So an amusing feature of the purchase of the refrigerator I bought to replace the one I bought in 2013, to replace the one that had been running 18 years except the door finally fell off, was the number of times I got called Sir.

This is just the latest of a litany of appliance failures. When I moved in, my then plumber opined that the water heater was about 35 years old and still going strong. About seven years later it showed signs of, you should pardon the expression, tanking and we got a new one. Thirteen years later I was told the bottom was on the way to rusting out.

Then there were the washing machines. For all my working life I’ve done something like 25 sets of sheets a week. I beat the crap out of washers. The front loader I bought in 2000 lasted nine years; the next one, barely four; the one after that, two and a half, and one after that croaked just after the end of the two year parts warranty. The repairman I called — a guy with clear anger management problems and indifferent cell phone skills — managed to finally look up the company website on his phone, swearing all the while, and told me it wasn’t worth what I’d pay to fix the washer.

This is what you hear now. By the time he left I had extracted the information that one brand of washer, and only one, made the agitation mechanism the way they used to, when machines didn’t faint if you used them. Only one independent store in the area handled them — the big Sears and Home Depot type dealers sold only the instabreakers — and I paid out the wazoo, whereupon we instantly went into a pandemic and those 25 loads a week were a matter for history.

The 2013 fridge had its first breakdown at 18 months — a fried circuit board which refried again, like beans, a couple of years after the first replacement. Some time after that the onboard defrosting cycle went wonky and the repairman told me it was because the food I had stored in the freezer drawer stuck out a little over the top. You got me. That fix lasted until a couple of weeks ago when the fridge started warming up again.

I said Fuck It and called the fancy dealer again. The fridge appeared two days later (I had all the windows open, forced KN95 masks on the deliverymen, and ran the Corsi-Rosenthal air filter until a half hour after they left, because everyone has gone insane).

This time it only took two days. The freezer is full of frost and the naked eye (at least the Engineer’s, because I am only half blind now rather than nearly blind) can see the gap between the gasket seal and the refrigerator door.

This refrigerator cost more in absolute dollars than my first car. Fucksake. Part is on order.

But there’s always something to make you smile, and for me, it’s the salesman calling me Sir on the phone, and the repairman calling me Sir when he scheduled his visit. I am a light baritone (all my shower arias are parts like Scarpia and Hans Sachs) and this happens a lot. I think it gets me some respect. I’ve gotten it to my face when I’m wearing a jacket and hat. The times being what they are, I’m waiting for someone to try throwing me out of a women’s bathroom, except that for the foreseeable future, I’m not going into any public bathrooms because this friggin thing is not over and in a mask, no one can tell if you’re Sir or Ma’am anyway. It could be the solution to a lot of problems.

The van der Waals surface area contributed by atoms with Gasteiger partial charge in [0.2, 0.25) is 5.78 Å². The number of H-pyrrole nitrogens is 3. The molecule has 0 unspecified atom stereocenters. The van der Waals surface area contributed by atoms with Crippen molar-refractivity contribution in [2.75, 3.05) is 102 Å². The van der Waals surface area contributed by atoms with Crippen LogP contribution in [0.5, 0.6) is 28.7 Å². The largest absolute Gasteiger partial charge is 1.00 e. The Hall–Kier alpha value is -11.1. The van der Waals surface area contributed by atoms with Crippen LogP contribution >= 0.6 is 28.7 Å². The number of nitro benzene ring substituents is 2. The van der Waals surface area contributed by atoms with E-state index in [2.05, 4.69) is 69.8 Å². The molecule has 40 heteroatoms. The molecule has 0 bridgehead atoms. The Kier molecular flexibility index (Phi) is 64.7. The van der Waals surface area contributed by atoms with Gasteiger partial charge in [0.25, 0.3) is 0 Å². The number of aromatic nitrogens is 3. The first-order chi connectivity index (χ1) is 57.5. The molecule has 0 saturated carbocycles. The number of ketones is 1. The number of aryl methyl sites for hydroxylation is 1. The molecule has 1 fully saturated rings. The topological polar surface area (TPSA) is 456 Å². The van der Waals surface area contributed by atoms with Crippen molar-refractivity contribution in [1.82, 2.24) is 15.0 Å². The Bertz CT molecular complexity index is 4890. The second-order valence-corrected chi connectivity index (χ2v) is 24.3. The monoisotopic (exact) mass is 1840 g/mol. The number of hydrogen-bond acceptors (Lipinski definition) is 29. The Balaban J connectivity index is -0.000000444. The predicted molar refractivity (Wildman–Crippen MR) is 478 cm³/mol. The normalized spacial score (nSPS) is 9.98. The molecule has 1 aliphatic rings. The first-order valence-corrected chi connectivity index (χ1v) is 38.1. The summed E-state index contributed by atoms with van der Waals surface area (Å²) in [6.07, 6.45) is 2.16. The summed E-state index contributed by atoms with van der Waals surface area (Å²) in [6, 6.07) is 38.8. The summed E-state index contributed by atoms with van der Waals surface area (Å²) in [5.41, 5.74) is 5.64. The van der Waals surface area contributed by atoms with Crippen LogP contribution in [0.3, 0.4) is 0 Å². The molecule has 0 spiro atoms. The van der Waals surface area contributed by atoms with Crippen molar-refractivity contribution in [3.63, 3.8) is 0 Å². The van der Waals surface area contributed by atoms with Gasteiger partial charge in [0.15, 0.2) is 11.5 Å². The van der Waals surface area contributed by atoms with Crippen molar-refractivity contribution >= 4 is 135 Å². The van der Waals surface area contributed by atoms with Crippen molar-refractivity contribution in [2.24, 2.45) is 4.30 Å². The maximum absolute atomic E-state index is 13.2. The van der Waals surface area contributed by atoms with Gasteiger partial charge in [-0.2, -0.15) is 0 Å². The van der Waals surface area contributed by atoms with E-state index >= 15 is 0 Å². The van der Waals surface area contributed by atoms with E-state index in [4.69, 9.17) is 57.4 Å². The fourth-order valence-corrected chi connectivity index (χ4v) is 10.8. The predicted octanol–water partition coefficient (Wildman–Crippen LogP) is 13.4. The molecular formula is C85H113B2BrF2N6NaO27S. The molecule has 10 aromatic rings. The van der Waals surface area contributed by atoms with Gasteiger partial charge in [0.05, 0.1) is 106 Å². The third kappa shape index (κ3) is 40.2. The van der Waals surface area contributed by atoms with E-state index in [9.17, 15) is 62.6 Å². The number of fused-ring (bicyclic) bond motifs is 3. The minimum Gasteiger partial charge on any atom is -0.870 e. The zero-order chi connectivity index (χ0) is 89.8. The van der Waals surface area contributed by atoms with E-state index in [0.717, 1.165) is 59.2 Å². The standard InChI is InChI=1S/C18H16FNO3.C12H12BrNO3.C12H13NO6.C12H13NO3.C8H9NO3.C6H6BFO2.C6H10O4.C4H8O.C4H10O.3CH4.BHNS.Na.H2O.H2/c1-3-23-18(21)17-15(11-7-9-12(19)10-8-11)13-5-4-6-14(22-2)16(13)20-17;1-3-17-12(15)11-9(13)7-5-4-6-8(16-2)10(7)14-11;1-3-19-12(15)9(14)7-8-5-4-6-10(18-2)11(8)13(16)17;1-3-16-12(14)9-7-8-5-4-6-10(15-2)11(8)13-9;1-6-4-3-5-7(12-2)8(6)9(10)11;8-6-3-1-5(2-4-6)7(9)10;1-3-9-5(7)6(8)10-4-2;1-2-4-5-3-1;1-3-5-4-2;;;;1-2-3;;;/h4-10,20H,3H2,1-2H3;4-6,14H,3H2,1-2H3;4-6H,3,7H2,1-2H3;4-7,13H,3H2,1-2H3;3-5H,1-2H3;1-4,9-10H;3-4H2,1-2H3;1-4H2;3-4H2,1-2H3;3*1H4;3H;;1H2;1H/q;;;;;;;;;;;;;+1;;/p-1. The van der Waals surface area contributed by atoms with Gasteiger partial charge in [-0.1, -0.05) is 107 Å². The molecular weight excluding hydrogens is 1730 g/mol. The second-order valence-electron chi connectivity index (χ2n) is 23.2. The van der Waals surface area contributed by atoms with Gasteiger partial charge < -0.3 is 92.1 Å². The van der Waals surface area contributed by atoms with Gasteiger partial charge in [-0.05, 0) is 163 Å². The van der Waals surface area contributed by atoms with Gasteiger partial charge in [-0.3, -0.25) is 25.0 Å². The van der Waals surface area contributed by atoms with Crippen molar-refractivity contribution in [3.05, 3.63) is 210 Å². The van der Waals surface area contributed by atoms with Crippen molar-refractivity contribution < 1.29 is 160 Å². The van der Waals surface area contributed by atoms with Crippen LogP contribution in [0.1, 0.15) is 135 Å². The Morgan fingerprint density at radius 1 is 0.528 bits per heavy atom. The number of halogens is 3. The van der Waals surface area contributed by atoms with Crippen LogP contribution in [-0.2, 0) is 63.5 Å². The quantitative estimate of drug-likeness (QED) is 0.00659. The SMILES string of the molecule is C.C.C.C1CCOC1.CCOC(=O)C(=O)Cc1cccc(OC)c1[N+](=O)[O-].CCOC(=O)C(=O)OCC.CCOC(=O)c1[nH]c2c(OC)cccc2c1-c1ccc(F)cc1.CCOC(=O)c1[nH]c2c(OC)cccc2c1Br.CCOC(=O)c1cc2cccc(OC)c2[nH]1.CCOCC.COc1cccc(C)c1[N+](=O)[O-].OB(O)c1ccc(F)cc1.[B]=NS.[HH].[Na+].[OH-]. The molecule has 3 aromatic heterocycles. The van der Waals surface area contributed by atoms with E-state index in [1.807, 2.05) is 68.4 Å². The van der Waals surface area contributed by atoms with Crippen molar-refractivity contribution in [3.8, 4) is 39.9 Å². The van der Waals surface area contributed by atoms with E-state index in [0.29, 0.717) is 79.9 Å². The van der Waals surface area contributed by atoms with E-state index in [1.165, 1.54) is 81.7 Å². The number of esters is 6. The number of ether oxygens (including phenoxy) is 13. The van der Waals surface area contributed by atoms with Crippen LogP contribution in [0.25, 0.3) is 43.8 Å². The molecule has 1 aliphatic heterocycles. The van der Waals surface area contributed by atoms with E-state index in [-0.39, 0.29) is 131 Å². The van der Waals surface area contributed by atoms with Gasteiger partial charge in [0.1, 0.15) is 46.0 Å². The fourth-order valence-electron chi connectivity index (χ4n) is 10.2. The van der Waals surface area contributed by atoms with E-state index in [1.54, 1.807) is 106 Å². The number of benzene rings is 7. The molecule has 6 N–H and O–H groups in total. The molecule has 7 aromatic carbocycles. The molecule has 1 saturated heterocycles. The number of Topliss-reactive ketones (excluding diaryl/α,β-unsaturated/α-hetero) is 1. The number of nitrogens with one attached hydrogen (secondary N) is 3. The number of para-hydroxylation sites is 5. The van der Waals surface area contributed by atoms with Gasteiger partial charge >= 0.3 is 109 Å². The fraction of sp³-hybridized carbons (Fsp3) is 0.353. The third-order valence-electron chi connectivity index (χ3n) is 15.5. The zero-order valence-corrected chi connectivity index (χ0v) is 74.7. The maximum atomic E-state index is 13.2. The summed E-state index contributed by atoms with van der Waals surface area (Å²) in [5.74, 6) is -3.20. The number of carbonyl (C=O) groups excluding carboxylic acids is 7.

6 thoughts on “Sir

  1. You’ve heard my “minnie mouse” voice… whether speaking in English or Spanish on the phone even people I hardly ever speak to on the phone still always know it’s ME.

    Luckily kitchen appliances are the responsibility of my landlord to replace (they are never worth repairing) and I keep wishing my washing machine or fridge would kick the bucket so I could get a better version. No such luck. HOWEVER my stupid smart TVs seem to give out after about 4-5 years. Laptops too.

  2. When my refrigerator– a bottom-freezer design that regularly froze the vegetables in the drawers as well–puked, I found a free vintage Kenmore top-freezer design which works even better. I’m still happily using my 1991-era Maytag washer and dryer. I know these are more environmentally costly in electricity and water, but avoiding the manufacturing and transportation associated with replacing them has to count for something.

    And as a low alto with a credible tenor range, I get addressed as “sir” a lot as well.

    • Oh god, the Fridge That Freezes Things. Had a lot of that with the one that just crapped out. And I did in fact fantasize about perhaps locating a 20 year old unit somewhere. I wonder if there’s a marketplace for things like that.

  3. He was right about Home Depot etc. Four or five years ago I replaced my water heater. The plumber said just get one, he’d put it in. I had HD deliver a Rheem. It ceases to function every eighteen to twenty-four months. I fix it be replacing a control module. I’ve done that three times now. Rheem will pay for it every time until the thing is ten years old. Seeking advice, I talked to a different plumber about it. He said Rheem went to shit and that’s why HD sells it. There’s only one good brand left. Of course I forget what it was.

    • The washing machine, in case anyone needs to know, was Speed Queen. All the other ones are assembled out of parts made all over everywhere with a breakdown-prone spin mechanism.

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